Ethiopia ignored the findings and continued to occupy the border territory and integrate it into the territory of Ethiopia. This was another example of a seizure of territory by force never condemned by the UN Security Council as a breach of the principle of the inadmissibility of the acquisition of territory by force. Instead, based on a report of the UNSC Monitoring Group, the UN reprimanded Eritrea for violating the UN resolution by importing weapons and ammunition from eastern Sudan and claimed that it had evidence that Eritrea supported the Ogaden National Liberation Front, the Tigray People’s Democratic Movement and Ginbot Seven. Eritrea had also been condemned by a human rights commission for arbitrary arrests, torture, rape, enslavement, murder and reprisals against family members of dissidents inside the country. There is no equivalent report on human rights abuses in the West Bank and Gaza except by Israel.

When Turkish forces took over Northern Cyprus and continued to administer the territory as if it is an extension of Turkey rather than part of the territory of an independent state and member of the UN, it did so under the pretext that Turkey had no jurisdiction or control over the territory of the Turkish Republic of Northern Cyprus which Turkey, but no other country, recognized as an independent de facto state. Turkey claimed that Northern Cyprus was not a “subordinate local administration.” The European Court of Human Rights had already previously ruled that Turkey exercised effective control over northern Cyprus. Nevertheless, the UN Security Council had never ruled that Turkey’s effective control was an example of the inadmissibility of the acquisition of territory through force.

Comparative historical examinations of other situations as well as of the case of Israel before 1967 clearly points to the fact that the Security Council has been using the language of a general principle to apply to one and only one case, thereby undermining that principle as a norm of international conduct and reinforcing the position that the acquisition of territory through force is, in fact, the accepted practice and not its obverse.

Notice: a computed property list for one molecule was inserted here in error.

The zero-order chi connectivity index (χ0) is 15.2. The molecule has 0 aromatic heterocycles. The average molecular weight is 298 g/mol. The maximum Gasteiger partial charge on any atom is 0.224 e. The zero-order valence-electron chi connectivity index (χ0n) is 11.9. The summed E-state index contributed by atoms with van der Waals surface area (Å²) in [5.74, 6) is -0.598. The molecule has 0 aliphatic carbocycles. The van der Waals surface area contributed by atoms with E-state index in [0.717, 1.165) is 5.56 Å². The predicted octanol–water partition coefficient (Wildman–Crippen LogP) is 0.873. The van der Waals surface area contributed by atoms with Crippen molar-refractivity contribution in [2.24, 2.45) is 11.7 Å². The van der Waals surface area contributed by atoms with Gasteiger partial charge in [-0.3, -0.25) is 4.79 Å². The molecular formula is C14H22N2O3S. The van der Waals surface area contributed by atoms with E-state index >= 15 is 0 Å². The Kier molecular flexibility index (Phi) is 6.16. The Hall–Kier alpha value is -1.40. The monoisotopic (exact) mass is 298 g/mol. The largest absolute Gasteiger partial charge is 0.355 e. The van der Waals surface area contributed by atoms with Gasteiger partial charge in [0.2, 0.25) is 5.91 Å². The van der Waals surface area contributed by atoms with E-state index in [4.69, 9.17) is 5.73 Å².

Next Blog: The UNSC Res. 2334 Part II: Occupation and Acquisition:
Legal Obligations and Responsibilities Under the Fourth Geneva Convention

Appendix 1:

Security Council Resolution 2334
Reaffirming its relevant resolutions, including resolutions 242 (1967), 338 (1973), 446 (1979), 452 (1979), 465 (1980), 476 (1980), 478 (1980), 1397 (2002), 1515 (2003), and 1850 (2008),
Guided by the purposes and principles of the Charter of the United Nations, and reaffirming, inter alia, the inadmissibility of the acquisition of territory by force,
Reaffirming the obligation of Israel, the occupying Power, to abide scrupulously by its legal obligations and responsibilities under the Fourth Geneva Convention relative to the Protection of Civilian Persons in Time of War, of 12 August 1949, and recalling the advisory opinion rendered on 9 July 2004 by the International Court of Justice,